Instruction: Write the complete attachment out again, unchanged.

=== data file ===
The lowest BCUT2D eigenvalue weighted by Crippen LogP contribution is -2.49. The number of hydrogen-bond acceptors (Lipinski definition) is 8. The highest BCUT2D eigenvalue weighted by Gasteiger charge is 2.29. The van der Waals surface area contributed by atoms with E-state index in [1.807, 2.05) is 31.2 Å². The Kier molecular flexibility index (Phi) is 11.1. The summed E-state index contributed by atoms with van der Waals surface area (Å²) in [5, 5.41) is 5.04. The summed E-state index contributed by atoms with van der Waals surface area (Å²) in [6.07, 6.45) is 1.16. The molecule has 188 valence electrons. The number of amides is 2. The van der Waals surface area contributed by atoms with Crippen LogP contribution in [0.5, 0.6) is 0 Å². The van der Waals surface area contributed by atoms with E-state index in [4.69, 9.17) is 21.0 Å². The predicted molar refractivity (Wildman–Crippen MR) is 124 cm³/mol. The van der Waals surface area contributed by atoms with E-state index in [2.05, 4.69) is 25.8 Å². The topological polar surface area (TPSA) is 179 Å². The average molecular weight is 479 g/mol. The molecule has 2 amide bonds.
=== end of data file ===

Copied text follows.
The lowest BCUT2D eigenvalue weighted by Crippen LogP contribution is -2.49. The number of hydrogen-bond acceptors (Lipinski definition) is 8. The highest BCUT2D eigenvalue weighted by Gasteiger charge is 2.29. The van der Waals surface area contributed by atoms with E-state index in [1.807, 2.05) is 31.2 Å². The Kier molecular flexibility index (Phi) is 11.1. The summed E-state index contributed by atoms with van der Waals surface area (Å²) in [5, 5.41) is 5.04. The summed E-state index contributed by atoms with van der Waals surface area (Å²) in [6.07, 6.45) is 1.16. The molecule has 188 valence electrons. The number of amides is 2. The van der Waals surface area contributed by atoms with Crippen LogP contribution in [0.5, 0.6) is 0 Å². The van der Waals surface area contributed by atoms with E-state index in [4.69, 9.17) is 21.0 Å². The predicted molar refractivity (Wildman–Crippen MR) is 124 cm³/mol. The van der Waals surface area contributed by atoms with E-state index in [2.05, 4.69) is 25.8 Å². The topological polar surface area (TPSA) is 179 Å². The average molecular weight is 479 g/mol. The molecule has 2 amide bonds.